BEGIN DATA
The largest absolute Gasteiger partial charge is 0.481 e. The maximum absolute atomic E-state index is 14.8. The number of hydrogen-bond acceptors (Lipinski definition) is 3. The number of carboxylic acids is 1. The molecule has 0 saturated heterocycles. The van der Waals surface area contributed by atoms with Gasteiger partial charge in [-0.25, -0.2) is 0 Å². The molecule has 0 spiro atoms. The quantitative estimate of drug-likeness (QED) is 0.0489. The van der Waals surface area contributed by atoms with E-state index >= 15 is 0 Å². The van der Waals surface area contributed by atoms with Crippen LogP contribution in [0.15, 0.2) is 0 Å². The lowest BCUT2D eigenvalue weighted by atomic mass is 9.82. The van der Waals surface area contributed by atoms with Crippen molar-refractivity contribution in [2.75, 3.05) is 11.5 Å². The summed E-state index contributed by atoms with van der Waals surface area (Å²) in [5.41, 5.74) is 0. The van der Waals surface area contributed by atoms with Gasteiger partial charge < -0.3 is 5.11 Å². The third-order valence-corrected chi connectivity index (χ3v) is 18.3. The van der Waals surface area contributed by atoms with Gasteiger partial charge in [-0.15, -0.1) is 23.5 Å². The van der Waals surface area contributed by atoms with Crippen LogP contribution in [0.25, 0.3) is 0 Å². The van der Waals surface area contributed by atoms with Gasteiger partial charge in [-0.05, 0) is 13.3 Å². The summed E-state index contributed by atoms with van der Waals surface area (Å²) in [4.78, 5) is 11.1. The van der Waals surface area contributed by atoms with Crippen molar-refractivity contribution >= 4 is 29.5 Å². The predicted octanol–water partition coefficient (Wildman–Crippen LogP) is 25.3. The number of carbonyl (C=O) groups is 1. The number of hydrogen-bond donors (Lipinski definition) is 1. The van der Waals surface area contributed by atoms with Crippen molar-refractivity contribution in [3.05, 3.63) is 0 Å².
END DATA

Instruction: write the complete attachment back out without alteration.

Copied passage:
The largest absolute Gasteiger partial charge is 0.481 e. The maximum absolute atomic E-state index is 14.8. The number of hydrogen-bond acceptors (Lipinski definition) is 3. The number of carboxylic acids is 1. The molecule has 0 saturated heterocycles. The van der Waals surface area contributed by atoms with Gasteiger partial charge in [-0.25, -0.2) is 0 Å². The molecule has 0 spiro atoms. The quantitative estimate of drug-likeness (QED) is 0.0489. The van der Waals surface area contributed by atoms with E-state index >= 15 is 0 Å². The van der Waals surface area contributed by atoms with Crippen LogP contribution in [0.15, 0.2) is 0 Å². The lowest BCUT2D eigenvalue weighted by atomic mass is 9.82. The van der Waals surface area contributed by atoms with Crippen molar-refractivity contribution in [2.75, 3.05) is 11.5 Å². The summed E-state index contributed by atoms with van der Waals surface area (Å²) in [5.41, 5.74) is 0. The van der Waals surface area contributed by atoms with Gasteiger partial charge < -0.3 is 5.11 Å². The third-order valence-corrected chi connectivity index (χ3v) is 18.3. The van der Waals surface area contributed by atoms with Gasteiger partial charge in [-0.15, -0.1) is 23.5 Å². The van der Waals surface area contributed by atoms with Crippen LogP contribution in [0.25, 0.3) is 0 Å². The van der Waals surface area contributed by atoms with Gasteiger partial charge in [-0.05, 0) is 13.3 Å². The summed E-state index contributed by atoms with van der Waals surface area (Å²) in [4.78, 5) is 11.1. The van der Waals surface area contributed by atoms with Crippen molar-refractivity contribution >= 4 is 29.5 Å². The predicted octanol–water partition coefficient (Wildman–Crippen LogP) is 25.3. The number of carbonyl (C=O) groups is 1. The number of hydrogen-bond donors (Lipinski definition) is 1. The van der Waals surface area contributed by atoms with Crippen molar-refractivity contribution in [3.05, 3.63) is 0 Å².